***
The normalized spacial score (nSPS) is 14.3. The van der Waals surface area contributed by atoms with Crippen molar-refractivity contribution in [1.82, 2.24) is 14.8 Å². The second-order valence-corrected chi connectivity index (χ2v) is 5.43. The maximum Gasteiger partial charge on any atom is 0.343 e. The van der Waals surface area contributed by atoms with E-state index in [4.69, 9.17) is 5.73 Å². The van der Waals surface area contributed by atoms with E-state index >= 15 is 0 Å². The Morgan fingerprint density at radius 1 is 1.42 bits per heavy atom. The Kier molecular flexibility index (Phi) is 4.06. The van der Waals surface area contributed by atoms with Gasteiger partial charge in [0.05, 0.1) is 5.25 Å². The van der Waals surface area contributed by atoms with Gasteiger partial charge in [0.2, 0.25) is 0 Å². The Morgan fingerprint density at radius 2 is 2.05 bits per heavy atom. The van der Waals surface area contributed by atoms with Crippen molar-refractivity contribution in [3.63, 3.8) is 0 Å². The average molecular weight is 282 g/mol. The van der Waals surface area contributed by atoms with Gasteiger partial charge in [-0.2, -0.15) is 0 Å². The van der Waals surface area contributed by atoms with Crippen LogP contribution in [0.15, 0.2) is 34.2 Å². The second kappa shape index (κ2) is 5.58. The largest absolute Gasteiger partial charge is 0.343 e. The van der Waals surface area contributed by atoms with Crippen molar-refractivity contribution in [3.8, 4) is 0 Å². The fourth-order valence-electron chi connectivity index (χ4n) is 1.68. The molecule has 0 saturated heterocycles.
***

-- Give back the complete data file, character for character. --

The normalized spacial score (nSPS) is 14.3. The van der Waals surface area contributed by atoms with Crippen molar-refractivity contribution in [1.82, 2.24) is 14.8 Å². The second-order valence-corrected chi connectivity index (χ2v) is 5.43. The maximum Gasteiger partial charge on any atom is 0.343 e. The van der Waals surface area contributed by atoms with E-state index in [4.69, 9.17) is 5.73 Å². The van der Waals surface area contributed by atoms with E-state index >= 15 is 0 Å². The Morgan fingerprint density at radius 1 is 1.42 bits per heavy atom. The Kier molecular flexibility index (Phi) is 4.06. The van der Waals surface area contributed by atoms with Gasteiger partial charge in [0.05, 0.1) is 5.25 Å². The van der Waals surface area contributed by atoms with Gasteiger partial charge in [0.2, 0.25) is 0 Å². The Morgan fingerprint density at radius 2 is 2.05 bits per heavy atom. The van der Waals surface area contributed by atoms with Crippen molar-refractivity contribution in [3.63, 3.8) is 0 Å². The average molecular weight is 282 g/mol. The van der Waals surface area contributed by atoms with Gasteiger partial charge in [-0.2, -0.15) is 0 Å². The van der Waals surface area contributed by atoms with Crippen LogP contribution in [0.15, 0.2) is 34.2 Å². The second kappa shape index (κ2) is 5.58. The largest absolute Gasteiger partial charge is 0.343 e. The van der Waals surface area contributed by atoms with Crippen molar-refractivity contribution in [3.8, 4) is 0 Å². The fourth-order valence-electron chi connectivity index (χ4n) is 1.68. The molecule has 0 saturated heterocycles.